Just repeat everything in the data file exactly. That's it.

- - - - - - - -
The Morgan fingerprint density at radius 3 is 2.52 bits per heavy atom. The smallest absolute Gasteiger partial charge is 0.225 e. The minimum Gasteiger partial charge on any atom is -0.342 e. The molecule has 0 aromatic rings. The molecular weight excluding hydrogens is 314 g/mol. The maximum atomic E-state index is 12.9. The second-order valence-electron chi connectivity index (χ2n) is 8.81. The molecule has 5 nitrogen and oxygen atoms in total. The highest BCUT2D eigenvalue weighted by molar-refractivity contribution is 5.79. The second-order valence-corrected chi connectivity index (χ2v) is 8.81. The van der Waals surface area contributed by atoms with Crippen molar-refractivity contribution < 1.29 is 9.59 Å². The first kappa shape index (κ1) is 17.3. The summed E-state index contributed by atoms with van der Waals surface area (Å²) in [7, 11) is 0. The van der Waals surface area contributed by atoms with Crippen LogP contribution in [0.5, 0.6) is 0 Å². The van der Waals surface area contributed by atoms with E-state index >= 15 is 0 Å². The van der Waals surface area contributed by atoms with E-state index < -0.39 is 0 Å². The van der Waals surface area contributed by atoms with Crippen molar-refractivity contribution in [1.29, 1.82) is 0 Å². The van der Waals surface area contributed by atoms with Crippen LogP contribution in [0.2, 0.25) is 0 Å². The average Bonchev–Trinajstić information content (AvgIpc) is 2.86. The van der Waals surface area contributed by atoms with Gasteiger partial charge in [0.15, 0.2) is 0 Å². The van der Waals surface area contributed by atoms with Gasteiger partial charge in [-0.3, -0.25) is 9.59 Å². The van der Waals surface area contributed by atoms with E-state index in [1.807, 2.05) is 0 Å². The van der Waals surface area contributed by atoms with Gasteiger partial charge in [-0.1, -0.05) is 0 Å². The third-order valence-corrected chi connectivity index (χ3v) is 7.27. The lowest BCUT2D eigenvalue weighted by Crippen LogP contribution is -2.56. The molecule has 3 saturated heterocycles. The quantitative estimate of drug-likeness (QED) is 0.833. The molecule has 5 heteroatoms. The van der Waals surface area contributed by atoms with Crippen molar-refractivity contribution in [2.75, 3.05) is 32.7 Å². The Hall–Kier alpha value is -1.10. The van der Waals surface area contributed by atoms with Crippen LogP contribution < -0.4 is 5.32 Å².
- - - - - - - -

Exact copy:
The Morgan fingerprint density at radius 3 is 2.52 bits per heavy atom. The smallest absolute Gasteiger partial charge is 0.225 e. The minimum Gasteiger partial charge on any atom is -0.342 e. The molecule has 0 aromatic rings. The molecular weight excluding hydrogens is 314 g/mol. The maximum atomic E-state index is 12.9. The second-order valence-electron chi connectivity index (χ2n) is 8.81. The molecule has 5 nitrogen and oxygen atoms in total. The highest BCUT2D eigenvalue weighted by molar-refractivity contribution is 5.79. The second-order valence-corrected chi connectivity index (χ2v) is 8.81. The van der Waals surface area contributed by atoms with Crippen molar-refractivity contribution < 1.29 is 9.59 Å². The first kappa shape index (κ1) is 17.3. The summed E-state index contributed by atoms with van der Waals surface area (Å²) in [7, 11) is 0. The van der Waals surface area contributed by atoms with Crippen LogP contribution in [0.5, 0.6) is 0 Å². The van der Waals surface area contributed by atoms with E-state index >= 15 is 0 Å². The van der Waals surface area contributed by atoms with E-state index < -0.39 is 0 Å². The van der Waals surface area contributed by atoms with Crippen molar-refractivity contribution in [1.29, 1.82) is 0 Å². The van der Waals surface area contributed by atoms with Crippen LogP contribution in [0.2, 0.25) is 0 Å². The average Bonchev–Trinajstić information content (AvgIpc) is 2.86. The van der Waals surface area contributed by atoms with Gasteiger partial charge in [0.15, 0.2) is 0 Å². The van der Waals surface area contributed by atoms with Gasteiger partial charge in [-0.3, -0.25) is 9.59 Å². The van der Waals surface area contributed by atoms with E-state index in [1.807, 2.05) is 0 Å². The van der Waals surface area contributed by atoms with Gasteiger partial charge in [-0.1, -0.05) is 0 Å². The third-order valence-corrected chi connectivity index (χ3v) is 7.27. The lowest BCUT2D eigenvalue weighted by Crippen LogP contribution is -2.56. The molecule has 3 saturated heterocycles. The quantitative estimate of drug-likeness (QED) is 0.833. The molecule has 5 heteroatoms. The van der Waals surface area contributed by atoms with Crippen molar-refractivity contribution in [2.75, 3.05) is 32.7 Å². The Hall–Kier alpha value is -1.10. The van der Waals surface area contributed by atoms with Crippen LogP contribution < -0.4 is 5.32 Å².